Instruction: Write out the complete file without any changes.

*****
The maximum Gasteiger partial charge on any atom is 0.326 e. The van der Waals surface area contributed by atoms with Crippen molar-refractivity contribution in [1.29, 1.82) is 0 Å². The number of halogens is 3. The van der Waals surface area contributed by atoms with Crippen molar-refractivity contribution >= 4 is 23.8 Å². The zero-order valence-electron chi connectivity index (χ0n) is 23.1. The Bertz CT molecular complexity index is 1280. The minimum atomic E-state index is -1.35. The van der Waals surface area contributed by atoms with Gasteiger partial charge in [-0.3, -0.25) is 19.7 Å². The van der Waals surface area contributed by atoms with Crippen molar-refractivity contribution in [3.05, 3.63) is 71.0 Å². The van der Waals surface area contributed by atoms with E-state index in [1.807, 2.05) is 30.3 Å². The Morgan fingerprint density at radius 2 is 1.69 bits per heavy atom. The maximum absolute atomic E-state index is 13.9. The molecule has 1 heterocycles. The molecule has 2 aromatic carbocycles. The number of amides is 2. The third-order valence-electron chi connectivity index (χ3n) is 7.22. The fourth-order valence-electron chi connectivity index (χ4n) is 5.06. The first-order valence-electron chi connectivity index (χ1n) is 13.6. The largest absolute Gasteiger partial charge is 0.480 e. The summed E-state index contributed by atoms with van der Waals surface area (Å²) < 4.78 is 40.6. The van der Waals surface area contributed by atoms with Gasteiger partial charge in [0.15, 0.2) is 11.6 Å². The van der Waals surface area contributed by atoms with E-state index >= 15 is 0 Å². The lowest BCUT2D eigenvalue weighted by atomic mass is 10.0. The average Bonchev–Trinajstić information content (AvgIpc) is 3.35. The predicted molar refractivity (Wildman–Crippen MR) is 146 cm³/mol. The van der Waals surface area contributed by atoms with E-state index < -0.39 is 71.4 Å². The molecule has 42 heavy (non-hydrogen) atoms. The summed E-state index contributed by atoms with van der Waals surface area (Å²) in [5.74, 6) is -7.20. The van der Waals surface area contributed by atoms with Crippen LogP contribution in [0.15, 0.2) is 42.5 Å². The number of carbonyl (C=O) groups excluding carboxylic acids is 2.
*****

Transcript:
The maximum Gasteiger partial charge on any atom is 0.326 e. The van der Waals surface area contributed by atoms with Crippen molar-refractivity contribution in [1.29, 1.82) is 0 Å². The number of halogens is 3. The van der Waals surface area contributed by atoms with Crippen molar-refractivity contribution >= 4 is 23.8 Å². The zero-order valence-electron chi connectivity index (χ0n) is 23.1. The Bertz CT molecular complexity index is 1280. The minimum atomic E-state index is -1.35. The van der Waals surface area contributed by atoms with Gasteiger partial charge in [-0.3, -0.25) is 19.7 Å². The van der Waals surface area contributed by atoms with Crippen molar-refractivity contribution in [3.05, 3.63) is 71.0 Å². The van der Waals surface area contributed by atoms with E-state index in [1.807, 2.05) is 30.3 Å². The Morgan fingerprint density at radius 2 is 1.69 bits per heavy atom. The maximum absolute atomic E-state index is 13.9. The molecule has 1 heterocycles. The molecule has 2 aromatic carbocycles. The number of amides is 2. The third-order valence-electron chi connectivity index (χ3n) is 7.22. The fourth-order valence-electron chi connectivity index (χ4n) is 5.06. The first-order valence-electron chi connectivity index (χ1n) is 13.6. The largest absolute Gasteiger partial charge is 0.480 e. The summed E-state index contributed by atoms with van der Waals surface area (Å²) < 4.78 is 40.6. The van der Waals surface area contributed by atoms with Gasteiger partial charge in [0.15, 0.2) is 11.6 Å². The van der Waals surface area contributed by atoms with E-state index >= 15 is 0 Å². The lowest BCUT2D eigenvalue weighted by atomic mass is 10.0. The average Bonchev–Trinajstić information content (AvgIpc) is 3.35. The predicted molar refractivity (Wildman–Crippen MR) is 146 cm³/mol. The van der Waals surface area contributed by atoms with E-state index < -0.39 is 71.4 Å². The molecule has 42 heavy (non-hydrogen) atoms. The summed E-state index contributed by atoms with van der Waals surface area (Å²) in [5.74, 6) is -7.20. The van der Waals surface area contributed by atoms with Crippen LogP contribution in [0.15, 0.2) is 42.5 Å². The number of carbonyl (C=O) groups excluding carboxylic acids is 2.